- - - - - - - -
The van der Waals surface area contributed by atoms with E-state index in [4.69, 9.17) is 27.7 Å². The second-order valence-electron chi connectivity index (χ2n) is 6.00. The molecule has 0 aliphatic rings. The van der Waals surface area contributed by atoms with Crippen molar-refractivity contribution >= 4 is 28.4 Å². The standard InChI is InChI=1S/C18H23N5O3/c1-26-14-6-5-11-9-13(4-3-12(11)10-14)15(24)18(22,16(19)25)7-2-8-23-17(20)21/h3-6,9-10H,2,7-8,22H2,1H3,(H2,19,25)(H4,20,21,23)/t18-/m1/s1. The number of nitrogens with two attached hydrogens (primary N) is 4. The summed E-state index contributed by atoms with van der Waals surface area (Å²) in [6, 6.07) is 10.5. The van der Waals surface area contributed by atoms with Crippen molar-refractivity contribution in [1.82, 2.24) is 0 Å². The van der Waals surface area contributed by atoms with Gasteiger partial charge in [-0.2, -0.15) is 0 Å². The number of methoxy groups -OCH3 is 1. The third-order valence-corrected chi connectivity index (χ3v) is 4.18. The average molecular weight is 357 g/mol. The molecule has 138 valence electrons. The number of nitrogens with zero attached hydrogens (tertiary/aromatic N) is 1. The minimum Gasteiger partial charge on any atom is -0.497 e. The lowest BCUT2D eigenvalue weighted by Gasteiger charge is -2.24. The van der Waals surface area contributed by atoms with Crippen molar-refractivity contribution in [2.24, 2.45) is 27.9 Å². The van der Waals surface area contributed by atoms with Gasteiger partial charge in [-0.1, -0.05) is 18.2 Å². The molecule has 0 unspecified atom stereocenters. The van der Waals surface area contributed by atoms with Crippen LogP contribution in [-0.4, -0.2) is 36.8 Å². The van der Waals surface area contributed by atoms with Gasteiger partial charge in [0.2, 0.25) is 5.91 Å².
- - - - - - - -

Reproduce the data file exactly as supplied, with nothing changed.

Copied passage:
The van der Waals surface area contributed by atoms with E-state index in [4.69, 9.17) is 27.7 Å². The second-order valence-electron chi connectivity index (χ2n) is 6.00. The molecule has 0 aliphatic rings. The van der Waals surface area contributed by atoms with Crippen molar-refractivity contribution >= 4 is 28.4 Å². The standard InChI is InChI=1S/C18H23N5O3/c1-26-14-6-5-11-9-13(4-3-12(11)10-14)15(24)18(22,16(19)25)7-2-8-23-17(20)21/h3-6,9-10H,2,7-8,22H2,1H3,(H2,19,25)(H4,20,21,23)/t18-/m1/s1. The number of nitrogens with two attached hydrogens (primary N) is 4. The summed E-state index contributed by atoms with van der Waals surface area (Å²) in [6, 6.07) is 10.5. The van der Waals surface area contributed by atoms with Crippen molar-refractivity contribution in [1.82, 2.24) is 0 Å². The van der Waals surface area contributed by atoms with Gasteiger partial charge in [-0.2, -0.15) is 0 Å². The number of methoxy groups -OCH3 is 1. The third-order valence-corrected chi connectivity index (χ3v) is 4.18. The average molecular weight is 357 g/mol. The molecule has 138 valence electrons. The number of nitrogens with zero attached hydrogens (tertiary/aromatic N) is 1. The minimum Gasteiger partial charge on any atom is -0.497 e. The lowest BCUT2D eigenvalue weighted by Gasteiger charge is -2.24. The van der Waals surface area contributed by atoms with Crippen molar-refractivity contribution in [2.24, 2.45) is 27.9 Å². The van der Waals surface area contributed by atoms with Gasteiger partial charge in [-0.1, -0.05) is 18.2 Å². The molecule has 0 unspecified atom stereocenters. The van der Waals surface area contributed by atoms with Crippen LogP contribution in [-0.4, -0.2) is 36.8 Å². The van der Waals surface area contributed by atoms with Gasteiger partial charge in [0.2, 0.25) is 5.91 Å².